Navin also encouraged the use of a standard schedule. For those workers making the shift to remote working due to coronavirus concerns, they should try to maintain a similar schedule that they would have if they would have gone to the office.
Similarly, having a dedicated place to work in the home can also help shift someone into office mode when they’re looking to get down to business.
“Without clear cut structure, you need to self impose it,” Glon said.
Adding structure to a day spent remote working also applies to the communication systems that remote workers use. While there are plenty of digital tools to keep managers up-to-date on what workers are doing, managers should spend some time going over ground rules and expectations of those tools.
For example, while a video call may be the best replacement for a face-to-face interaction, they can also be distracting for someone in a way that a quick question posed while passing by a coworker’s office is not. For that reason, a quick text message through an app such as Slack or an email may be more appropriate.
Managers can also encourage check-ins in order to ensure workers are getting done what is needed for the day.
“Working at home does not mean isolation, and it doesn’t mean working by yourself,” Navin said.
Another important aspect of communication is the socialization that is usually done naturally in an office environment. For those unfamiliar with remote working, working from home can make someone feel isolated from coworkers, and on top of social distancing measures, ensuring opportunities for socialization is even more important for the mental health of workers.
Glon said she had some problems fighting with anxiety when she first transitioned to remote working. After trying to deal with the problem by herself, she eventually brought up some of her concerns with her boss.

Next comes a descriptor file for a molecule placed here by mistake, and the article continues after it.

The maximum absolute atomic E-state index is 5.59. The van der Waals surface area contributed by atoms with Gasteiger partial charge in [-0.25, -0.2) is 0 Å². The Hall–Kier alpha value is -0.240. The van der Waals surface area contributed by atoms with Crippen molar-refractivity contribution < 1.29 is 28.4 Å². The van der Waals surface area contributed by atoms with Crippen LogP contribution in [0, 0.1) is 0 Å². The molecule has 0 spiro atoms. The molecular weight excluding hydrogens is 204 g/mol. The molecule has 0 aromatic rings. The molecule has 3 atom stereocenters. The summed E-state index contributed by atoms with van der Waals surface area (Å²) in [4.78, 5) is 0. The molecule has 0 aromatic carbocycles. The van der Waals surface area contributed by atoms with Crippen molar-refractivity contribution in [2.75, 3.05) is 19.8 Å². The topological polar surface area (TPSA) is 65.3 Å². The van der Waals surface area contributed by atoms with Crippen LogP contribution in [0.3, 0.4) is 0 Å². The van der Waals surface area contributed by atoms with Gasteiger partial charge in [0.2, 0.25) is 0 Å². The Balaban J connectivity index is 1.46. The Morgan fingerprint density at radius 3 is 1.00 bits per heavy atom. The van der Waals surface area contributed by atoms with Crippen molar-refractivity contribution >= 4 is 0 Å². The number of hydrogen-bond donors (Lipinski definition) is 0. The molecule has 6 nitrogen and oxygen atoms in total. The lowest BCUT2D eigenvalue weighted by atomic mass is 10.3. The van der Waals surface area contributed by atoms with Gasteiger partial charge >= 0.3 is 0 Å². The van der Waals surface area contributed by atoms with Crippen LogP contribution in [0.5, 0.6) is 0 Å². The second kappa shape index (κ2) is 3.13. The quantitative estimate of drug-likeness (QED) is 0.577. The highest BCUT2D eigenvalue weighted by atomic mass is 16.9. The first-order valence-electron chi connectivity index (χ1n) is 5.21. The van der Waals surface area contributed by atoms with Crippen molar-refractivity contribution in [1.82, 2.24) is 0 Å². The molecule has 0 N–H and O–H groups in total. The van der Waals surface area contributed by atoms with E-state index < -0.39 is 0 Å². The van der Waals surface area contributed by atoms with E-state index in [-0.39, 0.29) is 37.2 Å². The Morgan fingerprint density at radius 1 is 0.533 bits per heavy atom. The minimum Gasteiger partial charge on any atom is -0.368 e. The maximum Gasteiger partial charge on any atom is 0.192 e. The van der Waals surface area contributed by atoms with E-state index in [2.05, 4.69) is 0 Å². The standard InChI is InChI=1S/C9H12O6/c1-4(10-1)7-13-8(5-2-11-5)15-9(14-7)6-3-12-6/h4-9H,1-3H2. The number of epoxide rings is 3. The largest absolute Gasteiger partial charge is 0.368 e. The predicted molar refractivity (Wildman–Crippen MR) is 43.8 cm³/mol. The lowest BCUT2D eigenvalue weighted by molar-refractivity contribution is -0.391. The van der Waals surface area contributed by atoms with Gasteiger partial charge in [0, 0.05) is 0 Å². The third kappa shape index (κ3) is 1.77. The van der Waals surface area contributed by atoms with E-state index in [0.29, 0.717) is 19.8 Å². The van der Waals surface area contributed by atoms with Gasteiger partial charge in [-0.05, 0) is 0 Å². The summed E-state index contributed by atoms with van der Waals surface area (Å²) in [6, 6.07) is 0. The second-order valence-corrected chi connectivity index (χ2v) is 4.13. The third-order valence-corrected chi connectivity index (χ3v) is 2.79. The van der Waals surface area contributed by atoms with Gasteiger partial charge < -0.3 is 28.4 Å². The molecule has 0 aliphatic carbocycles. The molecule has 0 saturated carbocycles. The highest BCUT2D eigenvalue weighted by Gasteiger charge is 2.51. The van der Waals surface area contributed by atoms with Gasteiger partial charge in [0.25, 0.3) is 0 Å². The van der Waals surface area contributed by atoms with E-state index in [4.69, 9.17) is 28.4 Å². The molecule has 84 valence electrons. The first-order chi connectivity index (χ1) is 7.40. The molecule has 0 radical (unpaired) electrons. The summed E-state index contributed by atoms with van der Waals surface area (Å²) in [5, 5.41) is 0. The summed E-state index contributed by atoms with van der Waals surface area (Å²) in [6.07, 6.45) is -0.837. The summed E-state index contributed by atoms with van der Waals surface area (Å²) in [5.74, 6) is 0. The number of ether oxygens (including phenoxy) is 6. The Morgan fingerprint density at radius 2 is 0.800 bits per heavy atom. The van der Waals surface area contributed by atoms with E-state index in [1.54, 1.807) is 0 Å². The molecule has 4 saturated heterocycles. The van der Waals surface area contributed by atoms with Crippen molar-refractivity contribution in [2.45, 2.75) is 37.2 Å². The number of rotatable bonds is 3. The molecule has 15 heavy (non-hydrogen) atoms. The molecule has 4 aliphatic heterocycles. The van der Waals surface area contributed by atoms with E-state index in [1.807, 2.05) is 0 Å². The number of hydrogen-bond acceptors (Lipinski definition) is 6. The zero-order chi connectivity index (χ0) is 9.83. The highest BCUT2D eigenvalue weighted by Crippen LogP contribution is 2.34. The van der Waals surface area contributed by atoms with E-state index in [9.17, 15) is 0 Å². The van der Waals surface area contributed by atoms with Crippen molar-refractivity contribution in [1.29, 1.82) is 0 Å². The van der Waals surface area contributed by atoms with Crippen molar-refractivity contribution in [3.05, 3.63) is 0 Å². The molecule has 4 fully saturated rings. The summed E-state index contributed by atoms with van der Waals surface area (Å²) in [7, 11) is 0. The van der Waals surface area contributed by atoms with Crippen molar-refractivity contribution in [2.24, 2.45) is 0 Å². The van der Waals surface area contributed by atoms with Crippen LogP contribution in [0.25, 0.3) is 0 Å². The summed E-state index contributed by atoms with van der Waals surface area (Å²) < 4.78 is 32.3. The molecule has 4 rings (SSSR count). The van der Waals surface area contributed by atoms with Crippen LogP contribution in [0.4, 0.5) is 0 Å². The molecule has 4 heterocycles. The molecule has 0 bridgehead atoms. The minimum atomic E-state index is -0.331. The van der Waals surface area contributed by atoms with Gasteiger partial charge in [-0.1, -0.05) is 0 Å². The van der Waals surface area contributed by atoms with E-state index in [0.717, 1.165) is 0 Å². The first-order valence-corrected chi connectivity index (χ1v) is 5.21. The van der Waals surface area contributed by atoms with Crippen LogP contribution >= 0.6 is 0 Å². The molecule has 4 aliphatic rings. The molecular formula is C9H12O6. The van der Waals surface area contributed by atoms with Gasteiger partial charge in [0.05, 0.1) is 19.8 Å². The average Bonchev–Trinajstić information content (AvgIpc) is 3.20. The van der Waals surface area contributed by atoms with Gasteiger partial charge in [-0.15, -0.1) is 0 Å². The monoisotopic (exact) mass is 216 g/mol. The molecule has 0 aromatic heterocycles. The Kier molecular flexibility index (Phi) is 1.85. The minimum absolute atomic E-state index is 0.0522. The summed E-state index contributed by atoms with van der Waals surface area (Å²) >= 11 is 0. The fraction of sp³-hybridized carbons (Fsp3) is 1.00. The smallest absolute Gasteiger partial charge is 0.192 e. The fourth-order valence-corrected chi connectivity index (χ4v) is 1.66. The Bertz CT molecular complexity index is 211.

“I suffered with it before bringing it up to my boss. When I brought it up, almost everyone who worked remotely was going through the same thing,” Glon said. “He appreciated that I opened up and confided in him.”
To combat such social isolation, Glon said she and a group of fellow remote workers have since instituted opportunities for socialization, like a “virtual happy hour” that provides workers a chance to talk about their lives outside of work. A number of Slack channels have also been created for inspirational and positive messages at her workplace, which she has used outside her work.
“Give yourself the opportunity to connect,” she said. “If you don’t create opportunity, it won’t happen.”
While the move to remote working and other major business shifts continue to come down the line, there is at least some silver lining to all the changes. There are resources to make it easier.
Both private and public entities have released tools and offered perks for individuals and organizations to remain productive during the coronavirus outbreak. A number of large telecommunications companies, for example, have offered to make their public WiFi hot spots free to the public to ease broadband access problems for poor and/or rural students and remote workers.
Local institutions are also offering training resources for local employees. If companies are looking to upskill their staff or set up future opportunities by re-configuring their staffing needs, Rhodes State College is working with the governor’s office to help local businesses utilize the state’s TechCred program.
“We encourage using the time creatively to gain something from it,” said Paula Siebeneck, Rhodes State’s marketing and public relations director. “During this difficult time, if there’s a time to put a silver lining around it, someone can get a credential or a certification. Otherwise, they would not have the time.”
The state program offers $2,000 per employee per tech-focused credential, up to $30,000 per employer, for each round. Those interested in training employees with credentialed tech skills at a reduced cost are encouraged to contact Rhodes State College’s Tammy Eilerman for more information at 419-995-8351.
The federal government is also considering a broad $1 trillion stimulus package that includes at least $300 billion toward helping small businesses. As of Friday afternoon, the bill remains unpassed.
“You can’t really plan for a pandemic. Nobody saw this coming, but on the other hand, people who know their market or really understand of what it’s going to be – how people are going to change on the other end of this — that’s the people who are going to win,” Navin said. “We aren’t going to be the same when we come out of it.
“Some companies may find that there are some numbers of employees that can work remotely. That may change the whole workspace idea in business. Certainly, communication between clients are going to change. We’re going to have to forge relationships in a different way.”
Reach Josh Ellerbrock at 567-242-0398.